ASUS P8Z68-V Pro
This mainboard's box is similar to the previous one but lacks the flip-back cover. The colors, overall design and logotypes are all the same. You can find a picture of the mainboard and a brief description of its features on the back of the box.
There are fewer accessories here. The previous mainboard had two more SATA cables. The front-panel USB 3.0 module is replaced with a back-panel bracket with two USB 3.0 connectors. Here is a full list of accessories included with the mainboard:
- Four SATA cables with metal connector locks, two with L-shaped locks and another two with straight ones. Two pairs are specifically designed for SATA 6 Gbps devices (have white inserts on the connectors);
- A flexible bridge for two-way SLI graphics configurations;
- Additional unit with two USB 3.0 ports to go into the 3.5-inch chassis bay;
- I/O Shield for the back panel;
- “Asus Q-Connector” set including adapters for easy connection of the system case front panel buttons and indicators and a USB 2.0 port;
- User manual;
- DVD disk with software and drivers;
- “Powered by ASUS” sticker for the system case.
The ASUS P8Z68-V Pro is not a simplified variant of the senior model but uses an individual PCB design. There are a number of common traits between the two, though.
Let's talk about the differences. The cooling system is simpler here, but no less efficient. The central heat-spreader is missing but each of the hot components is equipped with a heatsink. The number and type of SATA connectors is the same but the two additional SATA 6 Gb/s ports are now provided by a Marvell 88SE9172 controller. The JMicron JMB362 chip is still here but it is now responsible for only one eSATA 3 Gb/s port; we'll explain you shortly why. There are no visible differences in the expansion card slots. The P8Z68-V Pro has two PCI, two PCI Express 2.0 x1 and three PCI Express 2.0 x16 slots. it supports CrossFireX and SLI technologies but if you use the third PCIe 2.0 x16 slot, which works in x4 mode, you lose the two PCIe 2.0 x1 slots, the extra USB 3.0 ports and the eSATA connector. By the way, the mainboard's USB 3.0 interface is implemented with two ASMedia ASM1042 controllers instead of the more popular Renesas (NEC) chips.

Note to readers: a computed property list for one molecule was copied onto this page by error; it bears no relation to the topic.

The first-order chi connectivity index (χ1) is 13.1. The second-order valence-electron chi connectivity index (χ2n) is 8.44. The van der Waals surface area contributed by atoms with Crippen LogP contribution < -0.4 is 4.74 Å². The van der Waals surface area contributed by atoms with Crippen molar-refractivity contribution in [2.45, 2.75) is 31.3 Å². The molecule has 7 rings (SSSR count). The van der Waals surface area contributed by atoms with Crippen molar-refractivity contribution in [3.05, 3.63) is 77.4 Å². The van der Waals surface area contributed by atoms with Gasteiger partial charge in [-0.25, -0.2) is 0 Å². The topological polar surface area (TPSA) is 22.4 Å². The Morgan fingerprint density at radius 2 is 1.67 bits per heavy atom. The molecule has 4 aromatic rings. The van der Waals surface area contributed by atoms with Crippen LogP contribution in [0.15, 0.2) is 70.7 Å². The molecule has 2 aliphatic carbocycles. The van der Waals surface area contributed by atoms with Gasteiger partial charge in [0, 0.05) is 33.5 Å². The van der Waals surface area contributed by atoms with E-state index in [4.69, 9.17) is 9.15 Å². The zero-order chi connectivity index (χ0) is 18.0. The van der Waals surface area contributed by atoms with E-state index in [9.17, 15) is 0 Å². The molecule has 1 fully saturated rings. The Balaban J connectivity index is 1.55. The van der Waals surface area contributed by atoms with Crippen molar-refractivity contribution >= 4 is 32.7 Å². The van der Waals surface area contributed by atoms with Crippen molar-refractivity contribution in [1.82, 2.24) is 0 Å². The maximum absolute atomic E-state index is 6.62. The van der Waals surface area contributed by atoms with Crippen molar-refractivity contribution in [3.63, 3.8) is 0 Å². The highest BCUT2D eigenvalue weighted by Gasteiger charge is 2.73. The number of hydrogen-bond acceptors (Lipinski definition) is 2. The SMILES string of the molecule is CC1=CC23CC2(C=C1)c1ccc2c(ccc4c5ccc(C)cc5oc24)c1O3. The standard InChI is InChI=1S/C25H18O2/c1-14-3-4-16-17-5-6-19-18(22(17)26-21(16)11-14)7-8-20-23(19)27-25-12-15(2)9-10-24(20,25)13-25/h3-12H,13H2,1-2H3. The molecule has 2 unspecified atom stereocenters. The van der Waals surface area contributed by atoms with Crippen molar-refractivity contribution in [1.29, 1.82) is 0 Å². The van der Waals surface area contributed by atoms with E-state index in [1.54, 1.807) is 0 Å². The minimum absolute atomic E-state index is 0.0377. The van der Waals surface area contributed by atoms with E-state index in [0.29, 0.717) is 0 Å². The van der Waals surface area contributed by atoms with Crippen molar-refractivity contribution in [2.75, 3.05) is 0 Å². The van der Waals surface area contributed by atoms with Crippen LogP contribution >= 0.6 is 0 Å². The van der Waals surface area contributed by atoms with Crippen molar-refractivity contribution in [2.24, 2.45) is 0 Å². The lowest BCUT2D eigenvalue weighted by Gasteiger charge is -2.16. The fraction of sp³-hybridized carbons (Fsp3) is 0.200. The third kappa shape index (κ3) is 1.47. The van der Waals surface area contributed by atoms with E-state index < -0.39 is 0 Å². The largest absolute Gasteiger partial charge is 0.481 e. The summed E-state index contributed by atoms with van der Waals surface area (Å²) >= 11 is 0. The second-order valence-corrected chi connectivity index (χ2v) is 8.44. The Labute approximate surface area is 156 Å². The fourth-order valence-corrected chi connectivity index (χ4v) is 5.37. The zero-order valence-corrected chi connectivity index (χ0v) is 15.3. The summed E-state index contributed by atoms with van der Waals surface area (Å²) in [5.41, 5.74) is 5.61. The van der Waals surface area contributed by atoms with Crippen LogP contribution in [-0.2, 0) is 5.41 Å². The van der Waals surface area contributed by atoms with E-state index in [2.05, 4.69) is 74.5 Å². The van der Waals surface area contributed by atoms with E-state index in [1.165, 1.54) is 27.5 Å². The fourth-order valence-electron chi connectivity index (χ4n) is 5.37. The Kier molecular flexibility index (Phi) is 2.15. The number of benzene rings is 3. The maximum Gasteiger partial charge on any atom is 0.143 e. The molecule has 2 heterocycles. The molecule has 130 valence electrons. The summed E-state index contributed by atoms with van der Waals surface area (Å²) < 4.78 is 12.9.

The reason for the lack of some connectors becomes clear when you take a look at the mainboard's back panel: it has video outputs which occupy quite a lot of space. Here is a full list of the mainboard's back-panel components:
- Six USB 2.0 ports, Six more USB ports are available as three onboard pin-connectors;
- Bluetooth V2.1 + EDR module;
- eSATA 3 Gbps port implemented via JMicron JMB362 controller;
- Optical S/PDIF and six analogue audio-jacks provided by eight-channel Realtek ALC892 codec;
- D-Sub, DVI and HDMI outs;
- Two USB 3.0 ports (blue connectors) implemented via ASMedia ASM1042 controller, the second controller like that provides support for two more internal USB 3.0 ports;
- Local network port (network adapter is built on Gigabit Intel WG82579 controller).
FireWire could not be made available on the back panel due to the video outputs, but the mainboard still has a VIA 6315N controller that supports the two internal FireWire connectors. There is no POST code indicator but the reason for boot-up problems can be found with the help of the Q-LED indicators. The Clear CMOS button is missing but the MemOK! one is present. The highlighted Power and Reset buttons are available, too. The mainboard also features Q-Slot latches on the graphics slots, single-sided Q-DIMM latches on the memory slots, and TPU and EPU switches. It even offers more fan connectors than the previous model: six instead of five.
The next picture illustrates the mainboard's capabilities.